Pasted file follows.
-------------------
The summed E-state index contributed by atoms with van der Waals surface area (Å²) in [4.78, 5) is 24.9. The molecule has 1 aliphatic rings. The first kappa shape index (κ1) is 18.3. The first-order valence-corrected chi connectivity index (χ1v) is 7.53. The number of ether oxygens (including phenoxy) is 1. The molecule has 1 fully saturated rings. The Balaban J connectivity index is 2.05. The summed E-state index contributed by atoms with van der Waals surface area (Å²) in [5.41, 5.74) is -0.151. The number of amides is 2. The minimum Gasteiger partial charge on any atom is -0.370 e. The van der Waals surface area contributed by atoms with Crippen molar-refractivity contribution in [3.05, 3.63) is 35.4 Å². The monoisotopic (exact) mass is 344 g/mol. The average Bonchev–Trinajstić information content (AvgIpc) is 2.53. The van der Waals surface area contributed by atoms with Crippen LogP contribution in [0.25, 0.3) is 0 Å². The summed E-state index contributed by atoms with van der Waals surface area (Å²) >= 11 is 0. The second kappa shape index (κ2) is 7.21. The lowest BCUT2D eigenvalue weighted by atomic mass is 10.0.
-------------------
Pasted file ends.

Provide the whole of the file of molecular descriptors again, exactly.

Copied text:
The summed E-state index contributed by atoms with van der Waals surface area (Å²) in [4.78, 5) is 24.9. The molecule has 1 aliphatic rings. The first kappa shape index (κ1) is 18.3. The first-order valence-corrected chi connectivity index (χ1v) is 7.53. The number of ether oxygens (including phenoxy) is 1. The molecule has 1 fully saturated rings. The Balaban J connectivity index is 2.05. The summed E-state index contributed by atoms with van der Waals surface area (Å²) in [5.41, 5.74) is -0.151. The number of amides is 2. The minimum Gasteiger partial charge on any atom is -0.370 e. The van der Waals surface area contributed by atoms with Crippen molar-refractivity contribution in [3.05, 3.63) is 35.4 Å². The monoisotopic (exact) mass is 344 g/mol. The average Bonchev–Trinajstić information content (AvgIpc) is 2.53. The van der Waals surface area contributed by atoms with Crippen LogP contribution in [0.25, 0.3) is 0 Å². The summed E-state index contributed by atoms with van der Waals surface area (Å²) >= 11 is 0. The second kappa shape index (κ2) is 7.21. The lowest BCUT2D eigenvalue weighted by atomic mass is 10.0.